Gosford. It’s unfair to liken the city to a brain-dead coma patient, but I’m going to do it anyway. The body functions, but there’s no drive, no spirit, no passion. One might even go so far as to call Gosford the zombie of the Central Coast.
If I’m being too harsh, it’s only because it’s so heartbreaking to see that main strip and what it’s become, and all the promise that lies underneath. Even something as simple as a cold drink on a hot day is too much for Gosford to provide, so depleted are its refreshment options.
One might look up and spy the Orion Cafe, only to return to thirsty disappointment when the shop underneath hosts a tattoo parlour, a beauty salon, or more likely, nothing at all. It’s the way of Gosford’s Mann Street.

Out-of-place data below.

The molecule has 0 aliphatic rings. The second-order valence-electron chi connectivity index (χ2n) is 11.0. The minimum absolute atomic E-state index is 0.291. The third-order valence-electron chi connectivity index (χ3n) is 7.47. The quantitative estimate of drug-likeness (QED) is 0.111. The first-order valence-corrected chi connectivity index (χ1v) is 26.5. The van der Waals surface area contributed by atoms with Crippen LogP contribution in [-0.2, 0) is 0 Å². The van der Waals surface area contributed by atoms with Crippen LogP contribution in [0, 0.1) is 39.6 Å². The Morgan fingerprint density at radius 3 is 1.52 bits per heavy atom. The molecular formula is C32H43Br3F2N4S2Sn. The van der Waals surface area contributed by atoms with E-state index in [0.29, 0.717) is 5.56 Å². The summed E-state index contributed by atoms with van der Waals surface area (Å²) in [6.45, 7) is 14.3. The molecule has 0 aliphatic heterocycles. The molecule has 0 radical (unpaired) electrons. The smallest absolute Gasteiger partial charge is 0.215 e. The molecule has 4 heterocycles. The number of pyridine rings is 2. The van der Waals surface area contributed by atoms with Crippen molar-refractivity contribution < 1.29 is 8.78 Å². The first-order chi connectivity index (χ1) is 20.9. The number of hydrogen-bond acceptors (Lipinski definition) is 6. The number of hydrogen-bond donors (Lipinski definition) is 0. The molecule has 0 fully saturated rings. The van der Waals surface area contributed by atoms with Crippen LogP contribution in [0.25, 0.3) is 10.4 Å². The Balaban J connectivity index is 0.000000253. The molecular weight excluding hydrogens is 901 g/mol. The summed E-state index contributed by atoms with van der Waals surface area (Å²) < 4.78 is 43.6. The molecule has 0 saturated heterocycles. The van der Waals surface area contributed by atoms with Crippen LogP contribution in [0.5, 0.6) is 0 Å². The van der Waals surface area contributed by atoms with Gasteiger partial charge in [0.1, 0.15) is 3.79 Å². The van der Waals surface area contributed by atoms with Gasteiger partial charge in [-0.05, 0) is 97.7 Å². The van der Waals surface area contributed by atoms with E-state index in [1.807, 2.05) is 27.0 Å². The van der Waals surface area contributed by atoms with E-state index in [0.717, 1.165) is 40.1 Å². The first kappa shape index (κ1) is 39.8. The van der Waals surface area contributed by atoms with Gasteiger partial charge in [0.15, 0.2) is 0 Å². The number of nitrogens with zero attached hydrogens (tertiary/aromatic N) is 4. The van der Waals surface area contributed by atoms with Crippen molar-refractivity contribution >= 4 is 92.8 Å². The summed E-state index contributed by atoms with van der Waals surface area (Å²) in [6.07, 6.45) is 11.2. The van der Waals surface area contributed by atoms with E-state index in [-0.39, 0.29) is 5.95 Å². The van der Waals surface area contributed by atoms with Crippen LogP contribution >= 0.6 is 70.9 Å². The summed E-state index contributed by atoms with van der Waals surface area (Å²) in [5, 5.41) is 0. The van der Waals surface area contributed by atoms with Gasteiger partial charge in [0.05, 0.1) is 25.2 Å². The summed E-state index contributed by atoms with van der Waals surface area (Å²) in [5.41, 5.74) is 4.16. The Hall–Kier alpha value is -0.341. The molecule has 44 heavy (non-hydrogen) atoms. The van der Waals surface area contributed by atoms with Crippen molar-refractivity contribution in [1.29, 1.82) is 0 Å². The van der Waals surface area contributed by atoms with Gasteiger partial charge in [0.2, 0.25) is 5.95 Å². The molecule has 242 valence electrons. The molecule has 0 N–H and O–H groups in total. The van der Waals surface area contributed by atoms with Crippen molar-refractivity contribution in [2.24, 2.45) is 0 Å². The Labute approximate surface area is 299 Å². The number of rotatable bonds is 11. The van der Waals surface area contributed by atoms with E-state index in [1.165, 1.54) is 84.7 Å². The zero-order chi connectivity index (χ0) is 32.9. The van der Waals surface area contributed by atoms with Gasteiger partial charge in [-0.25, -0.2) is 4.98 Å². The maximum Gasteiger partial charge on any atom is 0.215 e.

The problem is you’re 87 years too late. In 1926, the Diacopoulos family – renowned in Gosford for their cafes – opened another success story at this address. The Orion quickly became “Gosford’s leading sundae shop and refreshment rooms”. Imagine such a thing today. You can’t.
The Orion was just one of many cafes and eateries maintained by the Diacopouloses (Diacopouli?), brothers Peter, Nick and Angelo. The brothers themselves have long since passed away, with Angelo, the last surviving sibling, passing away in Sydney in 1995 aged 94.
These days, all that remains of the Orion Cafe is the sign atop the shell that once housed Rotary meetings, dispensed hand-dipped chocolates and served up delicious milkshakes and sundaes. Tax accountants, ever a fun vacuum, have taken up in the neighbouring shop, condemning the Orion to a lifetime as just another old relic on Mann Street.